Monday, August 17, 2009

Demand for Iron Ore Cooling Off in China

By CHUIN-WEI YAP and ALEX MACDONALD BEIJING -- China's steel and spot iron-ore prices have been riding high for several months, but are likely to ebb as signs emerge that demand can't sustain the country's steel production or iron-ore imports. Boosted by the government's four trillion yuan ($585 billion) stimulus package, China, the world's largest steel consumer, recorded its highest iron-ore imports and steel production in July. However, economic data for the month showed signs of a slowdown in infrastructure spending and real-estate development, two areas that between them account for more than 50% of China's annual steel consumption. That could indicate that the demand for iron ore and steel in the second half may plateau or even decline. Iron ore is a key ingredient in steelmaking. On Monday, Fortescue Metals Group Ltd. said it had struck prices for iron ore to be sold to China below a benchmark set by Rio Tinto Ltd. with Japanese, Korean and Taiwanese steelmakers. The pricing issues have also come as China faces worker unrest as it tries to force consolidation of its steel industry. Iron-ore spot prices began to ease last week after nearly doubling since touching lows in April. Domestic steel prices also faltered following a three-month run-up. "All eyes will be on the August numbers to see if July was just post-June exhaustion or if it really did mark a change," Standard Chartered said. In July, China's real-estate fixed-asset investment rose 12.7% on the year, compared with 14.6% growth in June and 30% in 2006-07, the bank said. New project starts, which include infrastructure, dropped in July for the first time since October, according to China's National Bureau of Statistics, an indication that the "stimulus package was heavily front-loaded, meaning that investment growth may well plateau around these levels for a while," Standard Chartered said. Chinese steel and iron-ore prices began to wane because of nervousness that China may tighten its monetary policy and market sentiment that the metals may be overvalued. Industry watchers point to the correction as a red flag for overproduction. They fear that rising steel output already has eaten into the nascent demand that fueled the rally. That would be bad news for miners, which sell a large portion of their iron ore on a spot basis. "The velocity of the recovery in China has been indeed positively surprising," said Marius Kloppers, chief executive of BHP Billiton Ltd., one of the world's largest iron-ore producers. "The key question for us now is just how much of the recovery in China has been the result of pent-up demand from a much depleted inventory and how much represents underlying real demand," Mr. Kloppers said. There is also potential fallout for China's overseas investment plans. By making the quid pro quo of Fortescue's price discount so clearly linked to increased Chinese investment, shareholders in other resource deals may balk at increased Chinese investment. The opponents of Aluminum Corp. of China's failed bid for a bigger stake in Rio Tinto said China would use its power to leverage cheaper iron prices -- which is exactly what happened in this case. One of Fortescue's largest shareholders is the Chinese steelmaker Hunan Valin Iron & Steel Group, whose chairman is also a top official in the China Iron and Steel Association. Write to Alex MacDonald at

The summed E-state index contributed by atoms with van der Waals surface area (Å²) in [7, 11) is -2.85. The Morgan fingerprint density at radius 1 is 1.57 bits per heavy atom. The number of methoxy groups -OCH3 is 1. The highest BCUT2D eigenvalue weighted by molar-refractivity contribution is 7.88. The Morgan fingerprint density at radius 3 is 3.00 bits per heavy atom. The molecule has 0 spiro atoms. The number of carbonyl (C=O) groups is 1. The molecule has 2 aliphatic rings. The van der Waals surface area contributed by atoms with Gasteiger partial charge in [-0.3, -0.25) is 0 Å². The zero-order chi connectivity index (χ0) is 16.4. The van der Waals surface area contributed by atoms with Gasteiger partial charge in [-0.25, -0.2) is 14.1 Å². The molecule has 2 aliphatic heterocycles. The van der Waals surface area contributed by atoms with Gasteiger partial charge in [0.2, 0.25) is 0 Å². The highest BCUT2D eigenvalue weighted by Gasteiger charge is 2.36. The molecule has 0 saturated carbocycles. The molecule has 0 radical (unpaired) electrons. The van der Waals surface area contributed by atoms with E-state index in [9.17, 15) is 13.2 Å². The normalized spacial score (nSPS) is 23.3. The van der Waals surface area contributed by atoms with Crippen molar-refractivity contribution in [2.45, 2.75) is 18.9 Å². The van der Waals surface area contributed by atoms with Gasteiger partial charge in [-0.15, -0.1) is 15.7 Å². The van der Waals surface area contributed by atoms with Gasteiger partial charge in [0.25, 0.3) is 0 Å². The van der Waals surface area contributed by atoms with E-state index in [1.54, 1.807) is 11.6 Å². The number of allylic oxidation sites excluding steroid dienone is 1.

No comments: